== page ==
Video Games Review: Ken Follett’s The Pillars of the Earth (PC, 2017) is glacially paced but will reward those who can tough it out

Written by author Ken Follett in his 1989 novel, The Pillars of the Earth is a wildly popular story about the building of a cathedral in a small town in 12th century England. It is a long and sweeping story, and one of the most popular literary works of the last two decades. It also makes great subject material for a point-and-click adventure, though your enjoyment of it as a game will be tied directly to the length of your attention span.
I suppose your enjoyment will also depend on your tolerance for religious stories, because this is at its heart a story about building a house of God. Pillars of the Earth is a cracking yarn, regardless of its religious leanings, filled with drama and interesting characters both evil and benign.

It’s game’s glacial pace that’ll either pull you in or turn you off. I mean, I was playing this for work and as much as I was enjoying the drip-fed nature of the story, it doesn’t make the game easy to get through. If you can find it in yourself to tough it out, what you’ll be given in return is the first episode of a game with huge promise.

The story follows a pair of characters whose narratives overlap and intertwine at different points. The first is Philip, an abbey prior who is (to a greater or lesser extent) the architect of a war between a pair of English camps. He’s not the most self-confident person but he seems to try his best to be considerate. On the other hand, we have Jack, a kid who grew up in a cave with his mother. Jack struggles to make sense of the world he lives in, to trust the people he meets, and isn’t at all sure of his place in the grand scheme.

The way their stories intertwine, the push and pull they have one another and the events that surround them, is one of Pillars of the Earth‘s great accomplishments, but its the cast of supporting characters that will stick with you. Every part of the game, from characters to environments has a lovely, painterly look to them. There’s a sense of depth to them that hasn’t really been around since the old Lucasarts days. The same goes for the elegantly adapted script, which stacks solid dialogue and set pieces in just the right way to give you brief windows into the minds of even the most fleeting characters.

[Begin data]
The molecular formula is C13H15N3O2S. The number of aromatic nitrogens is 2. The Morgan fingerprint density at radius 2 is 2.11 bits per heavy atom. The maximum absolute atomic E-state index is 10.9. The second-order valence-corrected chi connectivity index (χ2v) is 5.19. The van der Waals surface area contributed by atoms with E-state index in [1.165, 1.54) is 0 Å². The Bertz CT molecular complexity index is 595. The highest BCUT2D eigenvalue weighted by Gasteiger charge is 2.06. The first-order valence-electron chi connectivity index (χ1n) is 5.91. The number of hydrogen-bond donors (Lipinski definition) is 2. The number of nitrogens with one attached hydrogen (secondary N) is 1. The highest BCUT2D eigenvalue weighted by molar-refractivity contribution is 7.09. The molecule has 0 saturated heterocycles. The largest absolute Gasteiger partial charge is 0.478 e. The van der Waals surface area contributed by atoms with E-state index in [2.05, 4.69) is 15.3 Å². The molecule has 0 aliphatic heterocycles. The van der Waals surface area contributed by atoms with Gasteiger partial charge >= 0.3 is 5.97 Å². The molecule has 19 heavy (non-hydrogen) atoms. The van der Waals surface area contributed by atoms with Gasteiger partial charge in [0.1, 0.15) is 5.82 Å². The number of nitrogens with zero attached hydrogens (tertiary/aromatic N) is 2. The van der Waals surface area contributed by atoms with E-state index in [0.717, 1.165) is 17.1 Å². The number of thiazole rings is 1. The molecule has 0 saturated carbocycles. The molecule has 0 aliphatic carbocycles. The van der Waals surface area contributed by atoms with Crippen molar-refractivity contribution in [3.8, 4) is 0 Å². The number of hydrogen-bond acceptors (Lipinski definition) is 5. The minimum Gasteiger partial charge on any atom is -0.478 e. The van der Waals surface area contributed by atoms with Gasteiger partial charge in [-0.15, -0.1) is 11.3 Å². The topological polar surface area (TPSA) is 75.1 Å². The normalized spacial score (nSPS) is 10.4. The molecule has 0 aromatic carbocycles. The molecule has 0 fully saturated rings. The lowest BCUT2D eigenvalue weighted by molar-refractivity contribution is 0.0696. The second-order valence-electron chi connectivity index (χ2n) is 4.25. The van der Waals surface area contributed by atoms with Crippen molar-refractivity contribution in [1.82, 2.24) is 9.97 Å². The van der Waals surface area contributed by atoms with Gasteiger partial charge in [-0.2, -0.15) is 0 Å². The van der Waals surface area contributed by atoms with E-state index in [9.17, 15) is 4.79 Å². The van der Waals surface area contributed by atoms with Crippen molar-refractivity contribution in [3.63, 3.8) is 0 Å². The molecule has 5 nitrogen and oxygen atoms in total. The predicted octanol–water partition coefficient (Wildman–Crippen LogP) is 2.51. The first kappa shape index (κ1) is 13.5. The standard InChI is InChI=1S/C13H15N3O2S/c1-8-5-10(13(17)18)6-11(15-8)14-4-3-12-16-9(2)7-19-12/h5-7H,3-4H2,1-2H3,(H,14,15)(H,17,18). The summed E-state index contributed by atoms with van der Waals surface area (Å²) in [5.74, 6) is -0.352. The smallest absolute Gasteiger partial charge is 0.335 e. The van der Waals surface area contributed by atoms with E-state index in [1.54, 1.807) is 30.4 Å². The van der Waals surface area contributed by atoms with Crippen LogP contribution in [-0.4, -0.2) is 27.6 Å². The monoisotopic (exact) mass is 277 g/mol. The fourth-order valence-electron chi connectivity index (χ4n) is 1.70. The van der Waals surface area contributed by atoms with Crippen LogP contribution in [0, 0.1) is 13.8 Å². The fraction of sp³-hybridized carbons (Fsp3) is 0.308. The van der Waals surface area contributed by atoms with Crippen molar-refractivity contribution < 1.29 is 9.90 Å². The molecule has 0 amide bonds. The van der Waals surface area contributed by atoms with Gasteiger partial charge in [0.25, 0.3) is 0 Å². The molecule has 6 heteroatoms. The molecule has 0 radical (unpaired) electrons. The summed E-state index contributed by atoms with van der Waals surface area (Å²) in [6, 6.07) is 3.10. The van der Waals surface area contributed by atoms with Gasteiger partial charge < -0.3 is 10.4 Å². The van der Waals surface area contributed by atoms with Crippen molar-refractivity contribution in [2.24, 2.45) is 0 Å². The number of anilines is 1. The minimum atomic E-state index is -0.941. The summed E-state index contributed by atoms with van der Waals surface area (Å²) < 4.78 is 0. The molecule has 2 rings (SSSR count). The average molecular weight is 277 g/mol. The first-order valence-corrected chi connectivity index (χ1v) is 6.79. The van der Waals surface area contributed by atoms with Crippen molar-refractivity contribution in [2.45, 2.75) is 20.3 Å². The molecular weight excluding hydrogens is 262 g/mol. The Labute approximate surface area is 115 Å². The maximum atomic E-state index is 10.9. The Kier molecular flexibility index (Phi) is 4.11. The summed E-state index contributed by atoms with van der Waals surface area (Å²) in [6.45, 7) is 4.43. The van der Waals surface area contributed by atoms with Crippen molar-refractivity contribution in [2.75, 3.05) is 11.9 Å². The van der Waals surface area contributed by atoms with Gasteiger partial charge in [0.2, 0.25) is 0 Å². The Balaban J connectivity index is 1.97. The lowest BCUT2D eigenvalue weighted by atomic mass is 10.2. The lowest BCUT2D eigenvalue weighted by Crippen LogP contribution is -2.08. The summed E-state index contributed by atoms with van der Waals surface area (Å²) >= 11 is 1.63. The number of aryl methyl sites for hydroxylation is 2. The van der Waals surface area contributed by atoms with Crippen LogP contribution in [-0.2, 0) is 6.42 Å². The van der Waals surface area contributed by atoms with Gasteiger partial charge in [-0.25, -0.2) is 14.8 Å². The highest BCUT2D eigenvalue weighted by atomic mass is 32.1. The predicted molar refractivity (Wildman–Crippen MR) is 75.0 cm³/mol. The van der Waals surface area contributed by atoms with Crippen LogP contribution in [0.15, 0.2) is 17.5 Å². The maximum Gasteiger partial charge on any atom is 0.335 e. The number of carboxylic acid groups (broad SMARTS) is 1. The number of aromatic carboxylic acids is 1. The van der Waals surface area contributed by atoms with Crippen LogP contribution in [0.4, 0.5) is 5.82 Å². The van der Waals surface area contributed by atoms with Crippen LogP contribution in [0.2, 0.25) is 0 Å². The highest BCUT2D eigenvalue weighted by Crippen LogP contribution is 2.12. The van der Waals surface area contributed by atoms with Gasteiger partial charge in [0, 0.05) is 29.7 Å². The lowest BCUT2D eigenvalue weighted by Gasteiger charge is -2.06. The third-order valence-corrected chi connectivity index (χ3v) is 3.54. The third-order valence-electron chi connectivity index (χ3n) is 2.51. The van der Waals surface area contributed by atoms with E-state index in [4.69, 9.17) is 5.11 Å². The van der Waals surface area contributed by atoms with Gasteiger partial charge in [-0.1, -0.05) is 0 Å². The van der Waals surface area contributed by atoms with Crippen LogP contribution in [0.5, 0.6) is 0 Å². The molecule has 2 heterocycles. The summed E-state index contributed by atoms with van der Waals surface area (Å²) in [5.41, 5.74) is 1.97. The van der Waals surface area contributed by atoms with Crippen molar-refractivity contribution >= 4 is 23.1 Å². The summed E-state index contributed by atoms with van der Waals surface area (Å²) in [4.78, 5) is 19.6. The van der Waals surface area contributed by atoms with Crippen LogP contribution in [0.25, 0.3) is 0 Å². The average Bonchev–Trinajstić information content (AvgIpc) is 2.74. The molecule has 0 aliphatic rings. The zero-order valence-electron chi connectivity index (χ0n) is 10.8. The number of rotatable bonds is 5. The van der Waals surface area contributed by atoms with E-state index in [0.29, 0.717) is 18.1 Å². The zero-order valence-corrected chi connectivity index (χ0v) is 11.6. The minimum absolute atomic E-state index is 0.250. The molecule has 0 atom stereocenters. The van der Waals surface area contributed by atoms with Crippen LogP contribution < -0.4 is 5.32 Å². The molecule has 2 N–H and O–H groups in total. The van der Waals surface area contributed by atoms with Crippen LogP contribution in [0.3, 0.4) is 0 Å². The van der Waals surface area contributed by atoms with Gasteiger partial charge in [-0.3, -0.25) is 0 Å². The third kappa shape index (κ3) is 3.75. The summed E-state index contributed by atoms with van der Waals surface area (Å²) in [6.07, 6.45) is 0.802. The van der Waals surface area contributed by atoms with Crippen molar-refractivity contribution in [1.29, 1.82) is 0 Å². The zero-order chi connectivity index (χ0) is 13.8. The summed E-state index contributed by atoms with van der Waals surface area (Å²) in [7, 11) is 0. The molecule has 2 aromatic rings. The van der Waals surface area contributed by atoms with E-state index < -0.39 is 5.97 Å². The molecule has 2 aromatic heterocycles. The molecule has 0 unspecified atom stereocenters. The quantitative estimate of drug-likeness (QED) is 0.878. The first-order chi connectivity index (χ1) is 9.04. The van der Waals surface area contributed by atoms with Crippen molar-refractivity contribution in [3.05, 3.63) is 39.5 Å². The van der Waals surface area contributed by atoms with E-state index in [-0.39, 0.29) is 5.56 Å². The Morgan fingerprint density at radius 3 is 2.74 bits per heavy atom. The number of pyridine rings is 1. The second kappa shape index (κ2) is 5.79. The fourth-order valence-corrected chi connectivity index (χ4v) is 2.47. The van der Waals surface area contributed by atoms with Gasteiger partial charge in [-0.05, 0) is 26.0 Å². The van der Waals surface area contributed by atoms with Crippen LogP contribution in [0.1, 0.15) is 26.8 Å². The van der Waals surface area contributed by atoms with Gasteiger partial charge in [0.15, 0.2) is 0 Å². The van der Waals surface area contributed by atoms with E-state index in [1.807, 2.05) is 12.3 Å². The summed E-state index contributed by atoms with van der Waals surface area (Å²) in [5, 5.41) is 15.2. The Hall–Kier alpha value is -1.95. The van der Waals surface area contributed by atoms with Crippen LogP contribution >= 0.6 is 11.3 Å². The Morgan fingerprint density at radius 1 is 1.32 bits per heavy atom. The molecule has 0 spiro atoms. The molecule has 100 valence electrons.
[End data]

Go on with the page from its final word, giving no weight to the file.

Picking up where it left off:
Despite all of this — the great writing, the great artwork and the degree to which I enjoyed it, I still find it hard to actually recommend the game to anyone. It’s not exactly out of the ordinary for a point-and-click title to throw action under the bus if it means a meatier narrative but Pillars does so to such a degree that it feels like the story in this first episode barely moves at all, you can feel the tension draining out of it. This is a game with a resting heart rate of a marathon runner.

To make matters worse, technical hitches dogged my playthrough — the frame rate ground to a halt following loads (which happen every time a new scene is begun), I ran into an issue were characters would chatter over each other and it even crashed on me once or twice. For a game that’s already moving at a snail’s pace, for it to make you sit through even more waiting seems like an unnecessary punishment.

I am interested to see how Pillars of the Earth changes as it releases its next two episodes. As it stands, it presents a layered story filled with complex, well-written characters and an art style that is one of my favourites of the year. It takes forever to get to the damned point which means it certainly won’t be for everyone, but if you can marshal yourself long enough to get through it, you will find yourself rewarded.

Score: 7.0 out of 10
Highlights: Great story; Great characters; Great art
Lowlights: Some technical hitches; Plot speed is outpaced by continental drift
Developer: Daedalic Entertainment
Publisher: Daedalic Entertainment
Platforms: PS4, Xbox One, Windows PC, Linux, Mac OS X
Available: Now

Reviewed on Windows PC.


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David Smith

David Smith is the former games and technology editor at The AU Review. He has previously written for PC World Australia. You can find him on Twitter at @RhunWords.